|Cash and Debt Q2|
If the choice were to continue with the global market, manufacturing presence in indigenous settings becomes a requirement. Cash – or lack of it –restricts this choice, so work in emerging markets offers promising balance. Despite the span of the EU investigation essentially placing the possibility of custom fees on all solar products, it is highly unlikely we will see the Chinese abandon Europe. The US levies have been mostly neutralized by the majority of the tier-1 companies, using Taiwanese cells or their own sources outside of China. Joint ventures and acquisitions are very possible for the top cash holders. Especially with depressed pricing for solar assets, finding an opportunity globally may not be that difficult.
Faced with all those factors, activities on balance sheets see more debt increases. Thankfully, the majority of the quarterly losses had limited cash-draining impacts. Nothing has really changed from the attempt to stay viable financially, with a focus on preserving cash.
While LDK Solar Co., Ltd (ADR)(NYSE: LDK) has remained on the watch list for the last six months, having the most destroyed balance sheet and highest interest payment, another heavy debt holder is Suntech Power Holdings Co., Ltd. (ADR)(NYSE: STP), which has not even made it to the evaluation stage. The company, allegedly affected by fraud worth $500M, has not released its financial results for Q2 due to assessing financial impact. In addition, another financially waning company, JinkoSolar Holding Co., Ltd. (NYSE: JKS), still remains in the risk zone, having limited access to cash. Another company looking weaker this quarter is SolarWorld AG (ETR: SWV). While it refinanced some of its loans and paid off $243M, in the process it reduced 34% of its cash, which is not instant reason to worry, but low cash-generation abilities across the industry can become a huge problem fairly quickly.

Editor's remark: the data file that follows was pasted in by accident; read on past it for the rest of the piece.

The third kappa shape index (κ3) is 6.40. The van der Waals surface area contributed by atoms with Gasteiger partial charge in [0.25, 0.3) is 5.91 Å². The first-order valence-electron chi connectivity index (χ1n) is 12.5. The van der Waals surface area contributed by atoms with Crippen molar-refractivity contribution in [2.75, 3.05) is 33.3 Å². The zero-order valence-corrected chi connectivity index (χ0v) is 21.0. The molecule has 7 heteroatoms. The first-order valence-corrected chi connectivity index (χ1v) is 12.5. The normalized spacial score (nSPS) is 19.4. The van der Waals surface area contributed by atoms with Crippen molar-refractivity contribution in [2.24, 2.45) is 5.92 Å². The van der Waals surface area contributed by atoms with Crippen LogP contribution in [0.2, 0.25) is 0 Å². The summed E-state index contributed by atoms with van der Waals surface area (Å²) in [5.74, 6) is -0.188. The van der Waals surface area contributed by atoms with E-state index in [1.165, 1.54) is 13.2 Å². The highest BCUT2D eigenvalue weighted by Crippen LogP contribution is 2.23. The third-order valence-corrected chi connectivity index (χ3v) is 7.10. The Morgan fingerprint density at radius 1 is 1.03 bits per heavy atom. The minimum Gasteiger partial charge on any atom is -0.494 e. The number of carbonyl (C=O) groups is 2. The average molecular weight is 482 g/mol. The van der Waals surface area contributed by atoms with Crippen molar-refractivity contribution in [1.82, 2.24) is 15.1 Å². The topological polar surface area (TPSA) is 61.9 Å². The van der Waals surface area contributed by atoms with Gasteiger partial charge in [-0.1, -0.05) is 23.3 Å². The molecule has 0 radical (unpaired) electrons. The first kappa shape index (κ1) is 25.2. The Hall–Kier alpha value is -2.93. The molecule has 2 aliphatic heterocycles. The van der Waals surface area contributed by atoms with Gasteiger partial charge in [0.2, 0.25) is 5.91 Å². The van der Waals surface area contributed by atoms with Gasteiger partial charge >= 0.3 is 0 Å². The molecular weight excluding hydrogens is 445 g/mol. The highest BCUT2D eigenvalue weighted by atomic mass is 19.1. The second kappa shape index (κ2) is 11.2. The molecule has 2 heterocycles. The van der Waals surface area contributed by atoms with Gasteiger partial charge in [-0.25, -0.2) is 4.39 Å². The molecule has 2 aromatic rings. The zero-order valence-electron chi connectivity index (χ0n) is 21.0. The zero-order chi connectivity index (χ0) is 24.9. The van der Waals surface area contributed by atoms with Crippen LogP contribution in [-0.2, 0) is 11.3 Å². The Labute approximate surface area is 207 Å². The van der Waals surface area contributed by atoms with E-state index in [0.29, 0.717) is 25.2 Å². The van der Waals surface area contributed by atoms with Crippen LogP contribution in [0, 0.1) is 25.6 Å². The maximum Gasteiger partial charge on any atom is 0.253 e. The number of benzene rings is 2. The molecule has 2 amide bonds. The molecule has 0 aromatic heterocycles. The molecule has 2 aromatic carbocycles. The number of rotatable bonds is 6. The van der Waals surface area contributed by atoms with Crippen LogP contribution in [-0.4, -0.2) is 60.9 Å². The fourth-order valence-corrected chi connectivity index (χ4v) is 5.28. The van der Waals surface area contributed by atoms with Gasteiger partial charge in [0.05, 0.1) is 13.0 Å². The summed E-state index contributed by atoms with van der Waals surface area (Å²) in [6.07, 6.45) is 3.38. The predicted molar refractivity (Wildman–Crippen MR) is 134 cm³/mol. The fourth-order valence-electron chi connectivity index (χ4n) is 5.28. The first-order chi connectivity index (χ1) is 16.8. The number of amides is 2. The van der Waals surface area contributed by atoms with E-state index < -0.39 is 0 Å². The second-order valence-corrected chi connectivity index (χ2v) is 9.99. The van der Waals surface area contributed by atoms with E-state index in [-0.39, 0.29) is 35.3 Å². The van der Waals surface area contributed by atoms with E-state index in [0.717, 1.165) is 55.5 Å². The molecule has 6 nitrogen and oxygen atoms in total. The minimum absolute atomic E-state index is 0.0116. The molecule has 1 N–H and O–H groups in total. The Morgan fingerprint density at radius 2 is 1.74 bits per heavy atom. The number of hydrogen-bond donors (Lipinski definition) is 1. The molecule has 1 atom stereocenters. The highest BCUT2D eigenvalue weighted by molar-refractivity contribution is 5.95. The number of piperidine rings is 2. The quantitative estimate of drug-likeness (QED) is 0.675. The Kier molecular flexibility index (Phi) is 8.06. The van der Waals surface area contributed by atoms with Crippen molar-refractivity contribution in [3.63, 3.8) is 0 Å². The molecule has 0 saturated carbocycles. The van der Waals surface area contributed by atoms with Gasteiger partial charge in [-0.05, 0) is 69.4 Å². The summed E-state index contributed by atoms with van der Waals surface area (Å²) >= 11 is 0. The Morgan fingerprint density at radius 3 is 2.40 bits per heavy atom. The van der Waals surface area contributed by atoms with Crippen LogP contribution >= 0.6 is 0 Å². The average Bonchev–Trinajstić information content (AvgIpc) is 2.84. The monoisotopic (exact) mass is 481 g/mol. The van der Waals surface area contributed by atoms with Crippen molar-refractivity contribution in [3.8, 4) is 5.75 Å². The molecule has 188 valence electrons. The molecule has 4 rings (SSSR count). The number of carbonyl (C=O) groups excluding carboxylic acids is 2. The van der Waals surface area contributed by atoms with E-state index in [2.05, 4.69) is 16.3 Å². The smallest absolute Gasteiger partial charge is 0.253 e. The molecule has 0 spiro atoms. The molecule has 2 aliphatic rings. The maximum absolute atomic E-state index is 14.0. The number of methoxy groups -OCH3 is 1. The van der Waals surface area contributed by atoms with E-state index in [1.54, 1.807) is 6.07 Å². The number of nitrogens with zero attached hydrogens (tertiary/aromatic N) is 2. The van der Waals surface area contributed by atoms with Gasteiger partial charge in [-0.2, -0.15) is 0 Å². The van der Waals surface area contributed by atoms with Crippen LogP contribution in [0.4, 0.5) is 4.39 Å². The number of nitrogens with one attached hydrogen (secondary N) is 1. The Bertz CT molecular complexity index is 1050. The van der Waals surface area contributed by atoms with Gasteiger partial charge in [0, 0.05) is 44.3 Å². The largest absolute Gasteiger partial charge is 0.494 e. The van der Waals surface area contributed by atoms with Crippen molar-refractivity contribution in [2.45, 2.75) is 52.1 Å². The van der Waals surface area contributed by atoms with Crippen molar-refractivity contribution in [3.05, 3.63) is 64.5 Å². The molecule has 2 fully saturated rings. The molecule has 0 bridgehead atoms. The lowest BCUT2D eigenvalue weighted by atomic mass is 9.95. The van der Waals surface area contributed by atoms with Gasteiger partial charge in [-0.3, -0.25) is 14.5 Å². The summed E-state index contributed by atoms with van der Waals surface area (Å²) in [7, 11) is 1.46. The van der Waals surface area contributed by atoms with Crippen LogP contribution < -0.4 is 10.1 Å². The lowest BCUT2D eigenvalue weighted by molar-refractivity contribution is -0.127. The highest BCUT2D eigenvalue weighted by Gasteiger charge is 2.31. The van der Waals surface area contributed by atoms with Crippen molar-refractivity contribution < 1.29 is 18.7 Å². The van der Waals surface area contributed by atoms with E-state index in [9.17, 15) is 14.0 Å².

Starting our analysis with companies which paid the debt first, First Solar, Inc. (NASDAQ: FSLR) had reduced its debt by almost 40%, or $345M, after completing a number of solar plant sales. The second high payer was the previously mentioned German SolarWorld with $243M, and the third, Norwegian REC Group, with $186M. With the exception of Conergy, which paid down $4M of debt, everyone else brought in more borrowing. Companies that added the most debt were: GCL Poly with $1B (yes, billion), followed by Yingli Green Energy Hold. Co. Ltd. (ADR) (NYSE: YGE) with $370M, and Trina Solar Limited (ADR) (NYSE: TSL) with $164M. GCL has increased its borrowing over the period of the last six months. The largest % debt increase was Taiwanese Neo Solar Power, with 48%, from $115M to $171M.
|OPEX and Inventory Q2|
Companies that added the most cash in Q2 were big debt takers: GCL Poly, Yingli, and Trina with $238M, $207M and $92M, respectively. However, the largest % increase was Green Energy Technology from Taiwan with 132%, from $52M to $121M.
Overall, debt increased by $2.3B for the total of 14 solar companies. The three leading cash-draining companies in the period were SolarWorld with $209M, JA Solar Holdings Co., Ltd. (ADR) (NASDAQ: JASO) with $68M and REC Group with $6M. SolarWorld used the money to pay its debt. JA was not so lucky; the company added around $3M to its debt; however, JA added the least to its debt out of all Chinese companies.